How To Save Other Women Years Of Pain & Confusion
Welcome to Betrayal Trauma Recovery, this is Anne. I’m very excited to have my new friend, I’m going to call her Lisa, from Georgia, but that’s not her name, and that’s not where she’s from. We spent the weekend together at a retreat, and that’s what I accidentally introduced her as over and over to people, because I had trauma brain and did not remember her actual name or where she really was from. The handy part is now we can use the name, that I accidentally called her all weekend, on the podcast, to protect her anonymity.
Anne: Welcome, Lisa.
Lisa: Hello, Anne, thanks for having me.
Anne: We had a very long drive from Salt Lake City down to Zion to attend the retreat. There were about 80 other women with us and it was a really, really nice weekend where we could really connect with other women and experience the strength in numbers of knowing that we’re not alone.
How Connection Can Help In Healing Your Pain
One of the things that Lisa mentioned on our drive home was that a lot of women have the desire to spread the word about Betrayal Trauma Recovery because, before they found Betrayal Trauma Recovery, they didn’t realize that there were so many women experiencing similar things.
Maybe the details are a bit different, but similar emotions of not knowing what to do, of trying to figure out what to do next, of the pain and the confusion that come along with the abuse and the infidelity that we’ve all experienced. Lisa, why do you feel like women who find BTR really want to help spread the word about BTR?
Lisa: I wouldn’t have known anything about that if it hadn’t been for the BTR podcast because there’s not a lot of resources in my area. Even the counselor I’m seeing isn’t trained in this area. She doesn’t know about resources like books and things that you suggest on BTR. I just want to do my best to help other ladies find it quickly, more quickly than I did.
Why Trauma Is Painful and Confusing
Anne: I’ve had women write me and say, “Had I found BTR sooner, it would’ve saved me years and years of pain or years of confusion.” Is that how you feel?
Lisa: Initially, just friends and maybe counselors and books, I would read them and listen to it, and it just didn’t resonate with me. As I dug further, I started learning words like betrayal trauma. I didn’t even know that’s what I had. I didn’t know those are the words I needed to search for. I just started stumbling across things.
I had to weed through a lot of things that were not helpful before I could get to the things that were. Even with books and things like that, that are suggested, sometimes, you’re just not in a place where you can sit down and read and comprehend a book.
BTR, for me, was just something consistent, weekly, that I could turn on and listen to. It took time, but I learned to trust the advice you were giving, because what you were saying was resonating with me. I was able to take your advice. It was just good for me when I found BTR because it was a consistent voice of reason that I could turn to. Listening doesn’t take nearly as much brain power as sitting down and studying, or something like that.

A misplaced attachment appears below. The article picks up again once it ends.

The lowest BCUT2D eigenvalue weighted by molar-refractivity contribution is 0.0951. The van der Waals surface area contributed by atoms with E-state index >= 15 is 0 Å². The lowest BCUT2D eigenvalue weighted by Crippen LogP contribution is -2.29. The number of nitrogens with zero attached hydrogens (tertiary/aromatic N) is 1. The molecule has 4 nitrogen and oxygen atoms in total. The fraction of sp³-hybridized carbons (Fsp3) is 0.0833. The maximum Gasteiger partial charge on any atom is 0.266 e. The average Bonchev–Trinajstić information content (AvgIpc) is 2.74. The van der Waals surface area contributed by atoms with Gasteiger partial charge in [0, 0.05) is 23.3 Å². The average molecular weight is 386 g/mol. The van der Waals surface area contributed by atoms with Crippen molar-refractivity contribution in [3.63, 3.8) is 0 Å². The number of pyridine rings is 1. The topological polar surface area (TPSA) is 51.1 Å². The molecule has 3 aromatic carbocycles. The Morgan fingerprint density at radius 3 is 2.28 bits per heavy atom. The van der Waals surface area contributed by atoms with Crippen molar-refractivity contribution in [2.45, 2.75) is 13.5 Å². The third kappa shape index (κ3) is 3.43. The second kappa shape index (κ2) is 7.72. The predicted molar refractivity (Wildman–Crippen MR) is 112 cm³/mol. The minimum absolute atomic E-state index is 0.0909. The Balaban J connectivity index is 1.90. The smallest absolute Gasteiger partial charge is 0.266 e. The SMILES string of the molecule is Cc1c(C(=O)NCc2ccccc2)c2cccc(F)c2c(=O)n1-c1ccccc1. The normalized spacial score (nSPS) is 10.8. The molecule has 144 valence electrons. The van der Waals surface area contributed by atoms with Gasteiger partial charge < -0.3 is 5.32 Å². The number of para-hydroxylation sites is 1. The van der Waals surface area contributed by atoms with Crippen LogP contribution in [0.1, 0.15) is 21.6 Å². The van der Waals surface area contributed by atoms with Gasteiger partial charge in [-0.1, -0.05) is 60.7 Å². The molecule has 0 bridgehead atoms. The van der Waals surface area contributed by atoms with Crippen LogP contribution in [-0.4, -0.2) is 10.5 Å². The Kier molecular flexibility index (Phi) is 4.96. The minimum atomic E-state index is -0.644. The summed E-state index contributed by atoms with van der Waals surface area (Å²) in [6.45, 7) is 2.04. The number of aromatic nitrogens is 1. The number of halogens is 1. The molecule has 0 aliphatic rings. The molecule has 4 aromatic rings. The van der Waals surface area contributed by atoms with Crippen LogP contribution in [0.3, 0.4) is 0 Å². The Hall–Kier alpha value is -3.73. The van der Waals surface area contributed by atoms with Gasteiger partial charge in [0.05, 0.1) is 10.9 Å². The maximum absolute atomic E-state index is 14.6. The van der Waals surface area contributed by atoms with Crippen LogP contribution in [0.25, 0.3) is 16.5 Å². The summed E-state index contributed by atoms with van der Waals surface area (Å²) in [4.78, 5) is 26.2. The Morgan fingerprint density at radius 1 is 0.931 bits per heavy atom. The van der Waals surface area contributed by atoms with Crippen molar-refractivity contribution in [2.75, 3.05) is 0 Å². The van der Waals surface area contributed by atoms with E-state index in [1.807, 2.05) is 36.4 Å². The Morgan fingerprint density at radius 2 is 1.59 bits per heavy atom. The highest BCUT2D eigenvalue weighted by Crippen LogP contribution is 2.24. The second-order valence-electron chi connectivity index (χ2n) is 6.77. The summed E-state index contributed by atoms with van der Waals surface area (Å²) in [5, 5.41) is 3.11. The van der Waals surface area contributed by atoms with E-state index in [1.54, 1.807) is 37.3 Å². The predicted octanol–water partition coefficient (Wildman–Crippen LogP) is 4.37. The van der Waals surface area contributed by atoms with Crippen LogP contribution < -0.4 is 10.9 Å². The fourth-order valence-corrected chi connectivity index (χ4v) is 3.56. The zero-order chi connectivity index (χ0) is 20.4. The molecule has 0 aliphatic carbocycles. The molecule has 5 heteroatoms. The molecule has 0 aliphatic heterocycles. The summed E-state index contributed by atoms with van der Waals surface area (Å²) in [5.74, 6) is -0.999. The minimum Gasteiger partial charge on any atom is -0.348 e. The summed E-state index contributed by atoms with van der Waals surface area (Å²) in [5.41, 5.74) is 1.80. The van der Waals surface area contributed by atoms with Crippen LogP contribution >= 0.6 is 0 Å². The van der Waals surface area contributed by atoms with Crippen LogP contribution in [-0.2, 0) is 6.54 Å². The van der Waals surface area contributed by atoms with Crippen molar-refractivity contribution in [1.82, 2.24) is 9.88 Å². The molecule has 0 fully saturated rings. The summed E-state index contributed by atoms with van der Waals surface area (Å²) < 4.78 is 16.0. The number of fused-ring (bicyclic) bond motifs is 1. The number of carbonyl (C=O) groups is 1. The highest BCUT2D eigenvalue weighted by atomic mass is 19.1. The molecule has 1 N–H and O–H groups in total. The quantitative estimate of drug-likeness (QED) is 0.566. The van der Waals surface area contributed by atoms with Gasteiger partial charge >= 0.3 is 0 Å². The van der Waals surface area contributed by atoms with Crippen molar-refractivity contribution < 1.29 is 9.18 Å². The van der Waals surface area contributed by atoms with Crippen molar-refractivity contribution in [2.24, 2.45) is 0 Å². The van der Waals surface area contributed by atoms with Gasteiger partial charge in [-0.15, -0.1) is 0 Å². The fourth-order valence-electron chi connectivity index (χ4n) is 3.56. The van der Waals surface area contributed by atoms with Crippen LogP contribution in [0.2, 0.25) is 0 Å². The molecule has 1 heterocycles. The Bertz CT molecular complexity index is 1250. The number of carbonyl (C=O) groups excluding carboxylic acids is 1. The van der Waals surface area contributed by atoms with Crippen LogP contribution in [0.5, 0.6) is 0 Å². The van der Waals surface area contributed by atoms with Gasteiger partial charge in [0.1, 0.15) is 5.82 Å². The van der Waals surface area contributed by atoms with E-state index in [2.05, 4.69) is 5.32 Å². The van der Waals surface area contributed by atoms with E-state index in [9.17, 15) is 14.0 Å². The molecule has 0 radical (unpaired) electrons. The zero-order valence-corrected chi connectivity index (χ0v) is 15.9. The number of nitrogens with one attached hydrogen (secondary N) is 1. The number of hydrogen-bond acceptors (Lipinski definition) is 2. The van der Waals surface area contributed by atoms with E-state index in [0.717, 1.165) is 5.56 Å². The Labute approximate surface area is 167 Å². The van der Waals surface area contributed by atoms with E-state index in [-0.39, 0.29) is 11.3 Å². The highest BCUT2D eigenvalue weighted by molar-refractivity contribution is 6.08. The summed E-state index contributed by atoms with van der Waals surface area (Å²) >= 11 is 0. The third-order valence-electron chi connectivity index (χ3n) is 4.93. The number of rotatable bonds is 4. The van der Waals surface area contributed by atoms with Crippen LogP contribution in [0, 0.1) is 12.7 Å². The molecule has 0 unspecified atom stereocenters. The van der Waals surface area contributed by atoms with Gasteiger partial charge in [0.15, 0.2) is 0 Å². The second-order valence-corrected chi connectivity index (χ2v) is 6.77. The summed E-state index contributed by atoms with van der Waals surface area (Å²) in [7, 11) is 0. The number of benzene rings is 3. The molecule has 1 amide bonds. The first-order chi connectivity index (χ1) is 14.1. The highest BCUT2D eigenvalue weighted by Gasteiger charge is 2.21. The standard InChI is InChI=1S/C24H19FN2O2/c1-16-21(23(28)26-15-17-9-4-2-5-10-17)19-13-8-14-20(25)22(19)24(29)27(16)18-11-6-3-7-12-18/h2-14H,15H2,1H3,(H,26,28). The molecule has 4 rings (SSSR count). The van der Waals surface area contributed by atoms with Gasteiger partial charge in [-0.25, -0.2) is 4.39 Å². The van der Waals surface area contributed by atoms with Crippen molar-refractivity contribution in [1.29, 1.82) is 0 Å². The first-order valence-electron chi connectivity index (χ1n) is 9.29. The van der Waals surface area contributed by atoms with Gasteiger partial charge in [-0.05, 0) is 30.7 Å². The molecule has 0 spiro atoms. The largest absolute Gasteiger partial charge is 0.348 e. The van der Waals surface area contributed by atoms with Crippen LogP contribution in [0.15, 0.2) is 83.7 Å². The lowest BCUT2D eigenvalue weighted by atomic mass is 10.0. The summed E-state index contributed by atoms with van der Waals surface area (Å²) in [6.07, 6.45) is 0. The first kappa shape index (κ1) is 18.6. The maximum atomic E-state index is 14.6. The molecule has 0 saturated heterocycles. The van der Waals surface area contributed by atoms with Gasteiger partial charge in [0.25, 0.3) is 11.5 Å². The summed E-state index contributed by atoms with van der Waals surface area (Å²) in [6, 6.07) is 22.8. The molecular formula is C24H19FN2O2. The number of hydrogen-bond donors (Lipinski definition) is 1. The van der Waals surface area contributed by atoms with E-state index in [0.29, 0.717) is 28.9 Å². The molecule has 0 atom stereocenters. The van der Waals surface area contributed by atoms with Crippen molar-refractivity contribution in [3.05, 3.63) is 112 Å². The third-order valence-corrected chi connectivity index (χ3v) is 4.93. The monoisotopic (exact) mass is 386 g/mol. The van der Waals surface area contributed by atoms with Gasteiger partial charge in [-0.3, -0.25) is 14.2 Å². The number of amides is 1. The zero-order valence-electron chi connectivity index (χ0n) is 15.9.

Others Who Have Felt The Pain Can Help You Heal
Anne: As evidenced by my trauma brain over the weekend, right. Women who experience trauma have a difficult time processing written information.
Lisa: Yes, definitely.
Anne: We also have a very difficult time remembering things.
Lisa: Absolutely, yes. Writing things down is very important for me to make sense of things and to remember things. It’s great with the podcast, I can go back and re-listen. Before I got on with you, I was re-listening to a few things.
Anne: I am grateful for your patience as you listen to the podcast. It was nice to meet you in person. One of the things you mentioned in the car is that you really wanted other people to know about BTR. You said, “On the podcast you mention that giving the podcast a rating helps increase the views on search engines. Is there anything else that listeners can do to help spread BTR, so that other women can find it?”
Why Trauma Brings Confusion
Lisa: I’m not, probably, going to have my own podcast or website or blog or anything like that. It may be difficult to talk about these things with people in person. I want to do my best to promote BTR. I want to promote those in the best way that I can, to help other people.
You’ve mentioned giving the podcast a rating. I had done that. I just went back and listened to some other podcasts, and you mention posting on the BTR site. I’m not sure exactly what that means, and you also mentioned posting in our secret groups. If you could just explain that better to us?
Anne: I would love to. The first thing I want to do is talk about why it’s so important that women can find us online. Like you said, you were searching for things that you didn’t know to type betrayal trauma into Google, because you didn’t know what it was, right? That you didn’t know what you were searching for exactly.
Betrayal Trauma Is More Than Just Hurt
Anne: Then, finally, when you found the word “betrayal trauma” you found us. You found Betrayal Trauma Recovery. As women are searching around, they search for words like, “infidelity,” “cheating,” “pornography addiction.” Lots of women are searching for narcissism stuff, lying, “how do I help my marriage.” It’s very rare that a woman who’s having marriage troubles goes immediately to Google and types in “betrayal trauma.”